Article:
Wasson cannot meet the standard for reversal on this ground because he cannot show that he suffered "changed circumstances to which a party cannot reasonably be expected to adjust without an extension of time." N. Ind. Pub. Serv. Co. v. Carbon County Coal Co., 799 F.2d 265, 269 (7th Cir. 1986). Moreover, we agree with the district court's description of Wasson's strategy in disputing and redisputing this discovery issue:

We find it telling that in Wasson's responsive brief to Peabody's post-trial motion [for judgment as a matter of law] he does not identify any specific evidence introduced at trial which would support the jury's verdicts. Rather, his largely non-responsive rehash of long-ago-resolved discovery disputes demonstrates Wasson's continued preoccupation with finding a "smoking gun" in hopes of substantiating his theories about the alleged but unproven wrongs Peabody visited upon him.

This court has emphasized that "district judges must be allowed considerable leeway in scheduling civil cases, and therefore in denying continuances that would disrupt their schedules . . . ." Research Sys. Corp. v. IPSOS Publicite, 276 F.3d at 920. In this case, which was filed over five years ago, the denial of a continuance was not an abuse of discretion.

III.

We also review the district court's evidentiary rulings only for abuse of discretion, and we "will not reverse unless the record contains no evidence upon which the trial judge rationally could have based his decision." United States v. Savage, 505 F.3d 754, 760 (7th Cir. 2007). To support his breach of contract claim, Wasson attempted to introduce the expert testimony of Robert Swan, his accountant, although the theory underlying Swan's expert witness report was actually Wasson's. The report asserted that the coal price Peabody was using to calculate Wasson's royalties was too low. This conclusion was based on the difference between the "average gross invoice sales price" used by Peabody when calculating royalties for August 1999 and the fuel cost data reported for that same month by IP&L, one of Peabody's customers, to the Federal Energy Regulatory Commission ("FERC").

The district court based its decision to exclude this testimony on several critical shortcomings. First, the analysis included only a single Peabody customer. (Even if it had included all the FERC reports filed, non-utility customers are not required to file FERC reports, and so the data would still have been incomplete.) Moreover, the figures for a month from this one customer were extrapolated to arrive at a number supposedly representing twenty years of alleged underpayment. (Even before sending the case to the jury, the district court reduced the claim period to five years, in keeping with the statute of limitations.) Peabody's expert witness, an economist, testified that Swan's extrapolation did "not meet scientific standards for use of mathematical statistics." Finally, Swan admitted that he had never previously seen or worked with a FERC report, did not know what items were included or excluded in the fuel cost data found in such reports, and was unaware of any occasion where some- one else had used FERC data to test the accuracy of a royalty payment.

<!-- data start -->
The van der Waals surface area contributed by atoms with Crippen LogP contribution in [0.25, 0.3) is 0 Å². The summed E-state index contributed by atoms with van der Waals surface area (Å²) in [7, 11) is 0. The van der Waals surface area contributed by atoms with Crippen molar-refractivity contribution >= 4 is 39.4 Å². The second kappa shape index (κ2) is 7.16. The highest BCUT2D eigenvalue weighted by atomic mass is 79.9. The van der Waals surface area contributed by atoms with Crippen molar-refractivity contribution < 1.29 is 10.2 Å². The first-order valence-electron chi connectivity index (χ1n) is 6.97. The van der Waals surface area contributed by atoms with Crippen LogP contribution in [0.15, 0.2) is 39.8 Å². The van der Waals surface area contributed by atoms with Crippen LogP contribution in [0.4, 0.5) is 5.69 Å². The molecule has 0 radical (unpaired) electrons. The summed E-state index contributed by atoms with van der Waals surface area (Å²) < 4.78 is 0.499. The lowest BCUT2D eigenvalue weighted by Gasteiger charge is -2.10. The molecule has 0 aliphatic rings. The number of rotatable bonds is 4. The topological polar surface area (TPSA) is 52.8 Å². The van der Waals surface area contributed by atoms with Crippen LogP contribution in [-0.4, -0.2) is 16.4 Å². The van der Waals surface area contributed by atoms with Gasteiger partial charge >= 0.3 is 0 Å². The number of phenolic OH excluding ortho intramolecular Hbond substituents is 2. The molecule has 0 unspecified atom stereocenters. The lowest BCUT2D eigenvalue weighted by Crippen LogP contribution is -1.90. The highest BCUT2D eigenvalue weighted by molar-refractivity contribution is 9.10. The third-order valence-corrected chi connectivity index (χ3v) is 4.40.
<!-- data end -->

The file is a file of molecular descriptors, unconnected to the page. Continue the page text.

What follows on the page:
We have no trouble endorsing the district court's decision to exclude Swan's testimony-indeed, had the court admitted it, we would probably have reversed that decision for an abuse of discretion. Swan's opinion was not "based upon sufficient facts or data," nor was it "the product of reliable principles and methods," as required by FED. R. EVID. 702.

IV.

Finally, we give de novo review to a district court's grant of judgment as a matter of law. Castellano v. Wal-Mart Stores, Inc., 373 F.3d 817, 819 (7th Cir. 2004). We agree with the district court that the jury's damages award must be set aside because it was based on nothing but speculation. Wasson says that this is not so, because his trial exhibit 100 thoroughly summarized his evidence on damages. But a review of this exhibit only reveals all the problems that so concerned the district court. The exhibit is nothing more than Wasson's scratch-paper work-up of his guess at determining his damages. For example, when Wasson could not find the number of "barge" tons mined during the relevant periods, he simply copied the number of "rail" tons mined into his "barge" tally. Absolutely nothing suggests that the two numbers were necessarily the same.

It seems that there were no barge tons accounted for in the Mancil Robinson Report because the barge tons and the rail tons were erroneously lumped together to produce the number shown for rail tons. The difference matters: royalties for barge tons are slightly higher than those for rail tons. This lumping of both kinds of shipment into the rail category resulted in the $965.62 underpayment that Peabody's expert witness discovered and that Peabody thereafter conceded owing. In addition, Wasson also used an absurdly high coal price for all his calculations, $107.26 per ton, simply because he found one entry for one month among Peabody's documents showing that price. The prevailing price for all the periods in question was almost an order of magnitude lower, hovering around $18 or $19 per ton. The $107 per ton price turned out to be an accounting artifact arising from a "quality adjustment" for a particular buyer on a particular occasion.

The district court held that it could "identify no reasonable basis in the evidence for the jury's $350,000 damage award to Mr. Wasson." Neither can we. The judgment of the district court is AFFIRMED.

20080908